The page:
The basic gameplay has a few consistent elements across all levels.  These include selecting cards and programming the movement your rabbit takes to first get their carrot and then go to their destination.  At some levels, the number of cards you draw is determined by rolling the die. The pool of Code Cards increases as you advance through the levels of play, and the cards become more complicated in what they represent.  

Family Game Assessment

Coder Bunnyz is a great accessible game to introduce young children to the basics of coding and to develop coding skills in older children.  I introduced it to my 6-year-old and he picked right up on the concept of planning the movement of his bunny. As a beginning player, he did benefit from some coaching, as well as the Bug-Fixit! Token to undo a move that would not have worked.  We played through level 1.1 and 1.2 which is the most simplistic and introduces the sequence cards and the jump card.

Having thirteen variants of play included within the four basic levels allows the game to scale with the age and skill level of the players.  This makes it challenging and engaging for players of all levels.

One thing we noticed while playing Coder Bunnyz was game board was bumped frequently causing the tiles to shift. This happened more while playing with younger players, though we were able to fix the board easily.  Players who struggle with fine or gross motor skills may find the tiles shifting frustrating if the game board is bumped.

Educational Application

Coder Bunnyz also has a strong educational benefit.  It introduces the basics of coding in a friendly and accessible format. Younger beginning players benefit from coaching and direct instruction on the best way to program the motion of their bunny.  Older and more experienced players can create greater challenges with the board layout to refine their strategic thinking and problem-solving skills.

Conclusion

For any family or teacher looking to introduce the fundamentals of coding, Coder Bunnyz provides a wonderful tool.  With the focus in education on problem-solving and STEM it is critical to support children in developing reasoning and planning skills. Coder Bunnyz is a tool that can help children develop skills that will be an asset to them in school and beyond.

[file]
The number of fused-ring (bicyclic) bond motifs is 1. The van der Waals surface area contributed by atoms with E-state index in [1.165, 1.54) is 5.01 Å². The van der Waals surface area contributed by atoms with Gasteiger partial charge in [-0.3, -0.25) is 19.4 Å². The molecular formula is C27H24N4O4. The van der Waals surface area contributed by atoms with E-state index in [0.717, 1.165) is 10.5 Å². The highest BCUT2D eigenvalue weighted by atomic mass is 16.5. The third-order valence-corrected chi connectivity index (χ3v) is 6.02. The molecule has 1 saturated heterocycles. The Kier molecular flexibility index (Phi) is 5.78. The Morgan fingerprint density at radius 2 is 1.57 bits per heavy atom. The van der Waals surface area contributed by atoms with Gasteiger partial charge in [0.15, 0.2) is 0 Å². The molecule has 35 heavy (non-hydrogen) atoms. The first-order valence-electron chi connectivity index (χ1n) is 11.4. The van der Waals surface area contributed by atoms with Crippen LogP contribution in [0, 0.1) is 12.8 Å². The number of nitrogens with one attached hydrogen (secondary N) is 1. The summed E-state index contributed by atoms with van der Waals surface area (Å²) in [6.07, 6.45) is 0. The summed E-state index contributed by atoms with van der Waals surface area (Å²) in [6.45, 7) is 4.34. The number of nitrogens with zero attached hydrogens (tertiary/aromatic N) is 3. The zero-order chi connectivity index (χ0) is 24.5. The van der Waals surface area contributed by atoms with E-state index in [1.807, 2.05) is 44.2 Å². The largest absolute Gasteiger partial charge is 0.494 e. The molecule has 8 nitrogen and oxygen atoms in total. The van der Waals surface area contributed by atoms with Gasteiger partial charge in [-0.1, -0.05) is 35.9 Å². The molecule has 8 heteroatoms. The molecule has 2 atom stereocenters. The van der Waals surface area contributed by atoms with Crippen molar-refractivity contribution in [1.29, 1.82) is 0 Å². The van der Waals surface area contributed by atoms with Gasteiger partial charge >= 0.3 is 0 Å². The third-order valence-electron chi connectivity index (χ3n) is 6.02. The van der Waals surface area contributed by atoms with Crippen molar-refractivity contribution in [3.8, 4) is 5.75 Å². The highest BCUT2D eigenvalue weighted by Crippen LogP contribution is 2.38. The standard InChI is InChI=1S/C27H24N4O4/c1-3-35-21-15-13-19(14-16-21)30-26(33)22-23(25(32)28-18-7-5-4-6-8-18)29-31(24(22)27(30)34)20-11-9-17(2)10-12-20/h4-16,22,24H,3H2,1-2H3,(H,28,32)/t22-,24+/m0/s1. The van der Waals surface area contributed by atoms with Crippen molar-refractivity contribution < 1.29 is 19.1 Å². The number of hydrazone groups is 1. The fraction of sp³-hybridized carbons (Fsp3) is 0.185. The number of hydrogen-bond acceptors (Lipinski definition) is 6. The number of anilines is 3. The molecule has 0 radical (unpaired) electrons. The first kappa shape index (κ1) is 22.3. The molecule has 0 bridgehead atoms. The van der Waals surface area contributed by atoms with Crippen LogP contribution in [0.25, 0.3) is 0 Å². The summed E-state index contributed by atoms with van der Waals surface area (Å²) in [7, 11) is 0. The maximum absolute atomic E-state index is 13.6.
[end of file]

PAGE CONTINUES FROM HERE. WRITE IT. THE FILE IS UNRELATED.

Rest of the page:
FCC Disclosure: A copy of Coder Bunnyz was provided for review.

 

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Kickstarter of the Week: On Their Merry Way
On Their Merry Way is a Robin Hood themed game we first saw at the Boston Festival of Independent Games (BFIG).

Can you give us a “Tale of the Tape” for your game? The title, genre, playtime, age ranges, etc. 

On Their Merry Way is a path building game for 2-5 players ages 13+ that takes roughly 45 to 60 minutes.

What is the elevator pitch? 

On Their Merry Way is a unique path building game for 2-5 players, who take on the role of Robin Hood’s Merry Men, setting traps along the trails of Sherwood Forest and trying to fool the wealthy merchants during their travels.

When is your Kickstarter  live?

May 15th 2018

Where are you in production/development? How close are you to complete? 

On Their Merry Way is in the final prototyping stages and will be in production as soon as it reaches its funding goal.

Are there any other games that you think are comparable to your game? 

On Their Merry Way is a one of a kind game that stands alone in the tabletop community. Some have compared it to tower defense style games but its unique path building mechanic is completely new.

You’re a game designer. You could have made any game you wanted. Why did you make THIS game? 

At New Experience Workshop we strive to make games we want to play that don’t yet exist. On Their Merry Way is a completely unique experience that is fun and strategic in its own way.

What was your design process like? 

We were inspired by the Tiny Epic model’s use of a low component count, three types of resources and a rich selection of choices to be made. However, as On Their Merry Way came to be, it developed into an entirely unique game that broke that mold and forged its own.

What is the number one reason why a family MUST purchase this game?

It’s a new type of challenge that provides something for all age levels. It provides a new challenge for older players who will enjoy figuring out the puzzle of path building, but provides equal footing for younger players as it is a completely new genre of game for everyone.

How long has this game been in development? 

One year

What obstacles did you encounter making this game?